| *Exclusive rights to sell a line of flies made by artisans*Sells all forms of real bait *Loyal following of customers*Company name is immediately recognizable*Great distributions through franchises*Bait is guaranteed*Very strong knowledge about worm farming*Low fixed costs*Fatter Worms: seem to work better*actively pursuing R&D. Example: R&D department doing experiments that indicate a worm can be engineered that will be 33% more successful at attracting trout & bass *Franchises in worm farming, higher supply
| *Only sold through a catalog*Limited product lines*Market share is decreasing *No contracts for mass produced lures*Management Can be narrow-minded*Line workers think Managers are “old school” & tend to exhibit self-limiting behavior*No artificial bait*Worms cost more for consumers*limited suppliers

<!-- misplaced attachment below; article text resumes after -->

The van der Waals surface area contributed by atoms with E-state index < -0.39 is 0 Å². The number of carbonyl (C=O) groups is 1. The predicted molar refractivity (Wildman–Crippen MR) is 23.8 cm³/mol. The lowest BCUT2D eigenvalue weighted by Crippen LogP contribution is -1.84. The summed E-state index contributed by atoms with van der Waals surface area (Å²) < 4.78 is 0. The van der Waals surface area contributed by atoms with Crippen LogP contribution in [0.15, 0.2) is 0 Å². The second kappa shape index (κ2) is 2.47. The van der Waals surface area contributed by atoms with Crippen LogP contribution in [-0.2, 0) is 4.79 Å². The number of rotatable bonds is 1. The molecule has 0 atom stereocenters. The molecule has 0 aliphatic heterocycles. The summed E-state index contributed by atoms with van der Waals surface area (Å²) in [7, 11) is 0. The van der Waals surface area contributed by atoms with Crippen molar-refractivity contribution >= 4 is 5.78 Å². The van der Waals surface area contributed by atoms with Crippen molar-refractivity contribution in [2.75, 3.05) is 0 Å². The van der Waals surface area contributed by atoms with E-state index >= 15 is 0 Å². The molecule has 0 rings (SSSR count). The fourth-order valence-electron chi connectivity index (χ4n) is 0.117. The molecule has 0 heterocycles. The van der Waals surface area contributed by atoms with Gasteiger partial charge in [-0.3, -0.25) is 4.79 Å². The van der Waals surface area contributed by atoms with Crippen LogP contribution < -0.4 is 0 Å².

| *Current economic times (recession) can induce people to fish for food* 80% of market share can be gained.*low interest rates on loans*focus on healthy eating*Technology—internet sales*high price of fish in stores
| * Potential for other companies to do R&D*Other companies are expanding what they are selling beyond fishing supplies*other companies with larger selection of bait*not getting the independent artisans products*are these exclusive lines of flies patented or trademarked so others can’t copy them?(this is part of what makes the company a differentiation company—having an exclusive line of flies)* Customers not willing to pay more for worms*Water/fish contamination concerns that may result in fewer people fishing and fishing supply demands decrease*new laws and regulation affecting fishing *low price of fish in stores
Porter’s “Five Forces” Analysis:
1. Threat of New Entrants: Very low Barriers to Entry, according to the Worm Study, there are “tens of thousands” of independent shops...
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